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Darcie Mawby

History, University of Nottingham

Thesis title:

Gender, Conflict and Identity in Women's Accounts of the Crimean War, c. 1854–56

Many women travelled to Turkey and the Crimea during the Crimean War, in spite of repeated assertions by multiple parties that the conflict zone was “no place for ladies.” The irony of this phenomenon has been brought to attention in Helen Rappaport’s No Place for Ladies: The Untold Story of Women in the Crimean War (2013), but women’s engagement with the war and their experiences of the war zone have rarely been interrogated in light of the ways they intersect with contemporary social ideologies.

My research examines women’s involvement in the Crimean War to interrogate the relationships between identity, gender roles, and military spaces for women. I examine these relationships from multiple perspectives. Officers’ and soldiers’ wives travelled with the army, living and working among the military camps throughout the campaign. Their accounts of these experiences highlight the ways in which women of different social classes identified strongly with military life, adopting distinct “military femininities” that challenged ideas about women’s duties, communities, and “feminine” behaviour. Crimean War nurses’ and, in particular, nursing applicants’ constructions of gender, class, and labour in their applications, reports, and memoirs show the multiple ways that military nursing reflected its social context. However, they also highlight individual narratives that pose important correctives to assumptions about nineteenth-century ideals, and which show how gendered expectations, class, different views of women’s labour, and race shaped military nursing efforts from both within and without. Women’s participation in tourism across military battle grounds and familiar “oriental” sites foregrounded competing contemporary constructs of “respectable femininity”. Narration and souvenir collection reflected an emergent tourism culture, but these were at times indiscernable from more emotionally and politically loaded practices such as habitually re-visiting scenes of battle for leisure, and trophy collecting. This locates women at a problematic junction between military violence and consumption. The documentation of these experiences during and after the war in private letters, published accounts, and the popular press helps to locate women’s wartime participation within popular social ideologies, and highlights changing views of women’s wartime roles over time.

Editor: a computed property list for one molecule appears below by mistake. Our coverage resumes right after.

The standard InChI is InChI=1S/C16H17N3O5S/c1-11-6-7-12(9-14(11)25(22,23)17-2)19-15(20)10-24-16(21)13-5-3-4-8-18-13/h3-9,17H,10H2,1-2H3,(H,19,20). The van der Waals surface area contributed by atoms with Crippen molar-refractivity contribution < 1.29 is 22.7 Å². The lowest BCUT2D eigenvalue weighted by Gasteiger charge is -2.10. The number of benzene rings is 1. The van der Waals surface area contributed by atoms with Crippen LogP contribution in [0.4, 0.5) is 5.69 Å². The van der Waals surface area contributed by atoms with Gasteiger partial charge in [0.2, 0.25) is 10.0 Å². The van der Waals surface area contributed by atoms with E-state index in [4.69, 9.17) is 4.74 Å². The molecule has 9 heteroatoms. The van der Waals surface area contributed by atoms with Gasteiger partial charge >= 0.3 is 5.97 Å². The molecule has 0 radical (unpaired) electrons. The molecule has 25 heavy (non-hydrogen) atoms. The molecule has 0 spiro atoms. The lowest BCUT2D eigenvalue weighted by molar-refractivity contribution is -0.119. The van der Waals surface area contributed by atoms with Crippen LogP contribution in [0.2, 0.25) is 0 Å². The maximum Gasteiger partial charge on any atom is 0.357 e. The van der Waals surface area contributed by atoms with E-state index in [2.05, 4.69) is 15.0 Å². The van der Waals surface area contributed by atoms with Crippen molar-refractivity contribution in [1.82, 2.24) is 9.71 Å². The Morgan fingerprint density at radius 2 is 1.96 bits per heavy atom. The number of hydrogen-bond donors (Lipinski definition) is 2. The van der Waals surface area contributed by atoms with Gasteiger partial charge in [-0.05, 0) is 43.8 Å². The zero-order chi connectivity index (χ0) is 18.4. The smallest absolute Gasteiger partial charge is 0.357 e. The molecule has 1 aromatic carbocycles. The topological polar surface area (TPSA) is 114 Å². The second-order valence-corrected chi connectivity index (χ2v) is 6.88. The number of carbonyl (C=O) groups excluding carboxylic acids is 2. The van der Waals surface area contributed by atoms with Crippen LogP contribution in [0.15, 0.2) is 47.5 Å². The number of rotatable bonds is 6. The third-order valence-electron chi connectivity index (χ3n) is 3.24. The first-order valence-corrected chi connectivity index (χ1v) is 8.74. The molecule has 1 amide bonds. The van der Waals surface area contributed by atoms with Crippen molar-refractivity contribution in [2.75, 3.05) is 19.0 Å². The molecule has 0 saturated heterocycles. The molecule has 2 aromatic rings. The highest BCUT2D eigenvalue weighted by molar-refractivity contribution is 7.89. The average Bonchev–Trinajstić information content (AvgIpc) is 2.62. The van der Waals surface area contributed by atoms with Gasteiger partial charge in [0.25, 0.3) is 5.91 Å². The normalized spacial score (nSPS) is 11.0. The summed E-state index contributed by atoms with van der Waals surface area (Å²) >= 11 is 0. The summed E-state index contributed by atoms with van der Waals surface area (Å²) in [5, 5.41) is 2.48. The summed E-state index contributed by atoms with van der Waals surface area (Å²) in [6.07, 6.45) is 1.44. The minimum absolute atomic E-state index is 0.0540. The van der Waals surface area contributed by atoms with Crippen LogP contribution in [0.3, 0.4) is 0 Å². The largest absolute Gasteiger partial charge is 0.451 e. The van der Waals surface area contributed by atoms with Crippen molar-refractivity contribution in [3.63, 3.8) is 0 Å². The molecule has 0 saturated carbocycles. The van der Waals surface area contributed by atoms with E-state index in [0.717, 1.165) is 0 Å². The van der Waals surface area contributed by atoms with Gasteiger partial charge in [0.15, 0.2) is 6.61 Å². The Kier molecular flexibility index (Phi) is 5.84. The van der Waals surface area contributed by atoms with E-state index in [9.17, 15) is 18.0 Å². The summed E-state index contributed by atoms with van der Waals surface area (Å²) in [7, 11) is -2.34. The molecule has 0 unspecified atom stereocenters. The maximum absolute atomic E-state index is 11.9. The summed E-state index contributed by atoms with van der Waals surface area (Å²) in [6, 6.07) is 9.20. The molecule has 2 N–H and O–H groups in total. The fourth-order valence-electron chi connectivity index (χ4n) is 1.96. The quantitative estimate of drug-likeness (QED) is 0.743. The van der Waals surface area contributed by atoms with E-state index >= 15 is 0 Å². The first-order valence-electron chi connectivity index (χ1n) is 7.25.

Crimean War army camps, military hospitals, battlefields, and the press—both during and after the conflict—were all traditionally masculine spaces where women from varied social backgrounds were nevertheless able to negotiate roles that were both meaningful and controversial. 

Research Area

  • History







  • "Crimean War Nursing in Social Context: Age, Bodies, and Families". 27th January, History Postgraduate Work in Progress Seminar presentation, University of Nottingham.


  • Panel chair: "Homes and Materiality". 27th January, The Home in Modern History and Culture Workshop, University of Nottingham.


  • "Gender, identity and conflict in the Crimean War, c. 1854–56". 11th December, History Postgraduate Work in Progress Seminar presentation, University of Nottingham.

  •  "Female Identity in Military Contents". 21st May, Midlands3Cities Research Festival poster presentation, Birmingham.

Public Engagement & Impact

  • Lead Editor for Research Artcies, Midlands Historical Review (2018–Present). The Midlands Historical Review is an online, student-run journal aiming to promote and connect the voices of students and early career researchers in academia. As a section editor, I help to develop the Midlands Historical Review's content, expand and manage its team, streamline its review processes and raise its public profile.

  • Postgraduate Learning Leaders volunteer programme (April–July 2020). This programme was cancelled due to the COVID-19 pandemic. I was selected to develop and deliver a short series of history lessons, loosely based upon my thesis research topic, for children at a local primary school.


  • British Association for Victorian Studies (January 2021–Present)
  • Institute of Historical Research History Lab (September 2020–Present)
  • Crimean War Research Society (February 2020–Present)
  • Society of Young Publishers (December 2018–Present)

Training and Professional Development


  • Editoral Assistant, Journal of British Studies – Book Reviews (2019–Present)
  • Lead Editor for Research Articles, Midlands Historical Review (2018–Present)

  • Editing Academic Writing, December 2019, University of Nottingham.
  • Adobe InDesign Poster Workshop, May 2019, Midlands4Cities.
  • First Year Writing Workshop, February 2019, Royal Literary Fund.
  • Starting Out as a Researcher, November 2018, Graduate School, University of Nottingham.
  • Introduction to Data Research Management, November 2018, Graduate School, University of Nottingham.